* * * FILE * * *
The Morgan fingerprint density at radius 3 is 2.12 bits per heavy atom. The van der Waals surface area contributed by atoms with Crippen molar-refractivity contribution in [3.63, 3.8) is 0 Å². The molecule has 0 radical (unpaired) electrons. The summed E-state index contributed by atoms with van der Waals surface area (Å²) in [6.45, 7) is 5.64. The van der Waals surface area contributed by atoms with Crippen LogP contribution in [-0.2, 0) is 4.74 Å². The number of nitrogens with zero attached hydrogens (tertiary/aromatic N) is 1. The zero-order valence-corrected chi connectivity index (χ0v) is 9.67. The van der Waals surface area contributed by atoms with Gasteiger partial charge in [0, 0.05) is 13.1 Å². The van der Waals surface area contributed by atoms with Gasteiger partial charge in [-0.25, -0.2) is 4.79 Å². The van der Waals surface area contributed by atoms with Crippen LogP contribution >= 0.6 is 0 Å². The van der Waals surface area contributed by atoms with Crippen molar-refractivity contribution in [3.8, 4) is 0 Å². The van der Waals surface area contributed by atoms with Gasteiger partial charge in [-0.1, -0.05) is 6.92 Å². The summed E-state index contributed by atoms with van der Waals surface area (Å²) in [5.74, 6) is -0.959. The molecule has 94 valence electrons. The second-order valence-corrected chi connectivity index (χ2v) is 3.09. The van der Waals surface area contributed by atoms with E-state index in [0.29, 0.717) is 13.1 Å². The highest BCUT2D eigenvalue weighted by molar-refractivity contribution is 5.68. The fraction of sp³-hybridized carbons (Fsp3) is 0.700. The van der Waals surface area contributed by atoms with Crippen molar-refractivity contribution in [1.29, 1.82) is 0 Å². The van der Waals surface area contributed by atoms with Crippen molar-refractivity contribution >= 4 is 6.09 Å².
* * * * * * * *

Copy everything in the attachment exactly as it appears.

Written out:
The Morgan fingerprint density at radius 3 is 2.12 bits per heavy atom. The van der Waals surface area contributed by atoms with Crippen molar-refractivity contribution in [3.63, 3.8) is 0 Å². The molecule has 0 radical (unpaired) electrons. The summed E-state index contributed by atoms with van der Waals surface area (Å²) in [6.45, 7) is 5.64. The van der Waals surface area contributed by atoms with Crippen LogP contribution in [-0.2, 0) is 4.74 Å². The number of nitrogens with zero attached hydrogens (tertiary/aromatic N) is 1. The zero-order valence-corrected chi connectivity index (χ0v) is 9.67. The van der Waals surface area contributed by atoms with Gasteiger partial charge in [0, 0.05) is 13.1 Å². The van der Waals surface area contributed by atoms with Gasteiger partial charge in [-0.25, -0.2) is 4.79 Å². The van der Waals surface area contributed by atoms with Crippen LogP contribution >= 0.6 is 0 Å². The van der Waals surface area contributed by atoms with Crippen molar-refractivity contribution in [3.8, 4) is 0 Å². The van der Waals surface area contributed by atoms with Gasteiger partial charge in [-0.1, -0.05) is 6.92 Å². The summed E-state index contributed by atoms with van der Waals surface area (Å²) in [5.74, 6) is -0.959. The molecule has 94 valence electrons. The second-order valence-corrected chi connectivity index (χ2v) is 3.09. The van der Waals surface area contributed by atoms with E-state index in [0.29, 0.717) is 13.1 Å². The highest BCUT2D eigenvalue weighted by molar-refractivity contribution is 5.68. The fraction of sp³-hybridized carbons (Fsp3) is 0.700. The van der Waals surface area contributed by atoms with Crippen molar-refractivity contribution in [1.29, 1.82) is 0 Å². The van der Waals surface area contributed by atoms with Crippen molar-refractivity contribution >= 4 is 6.09 Å².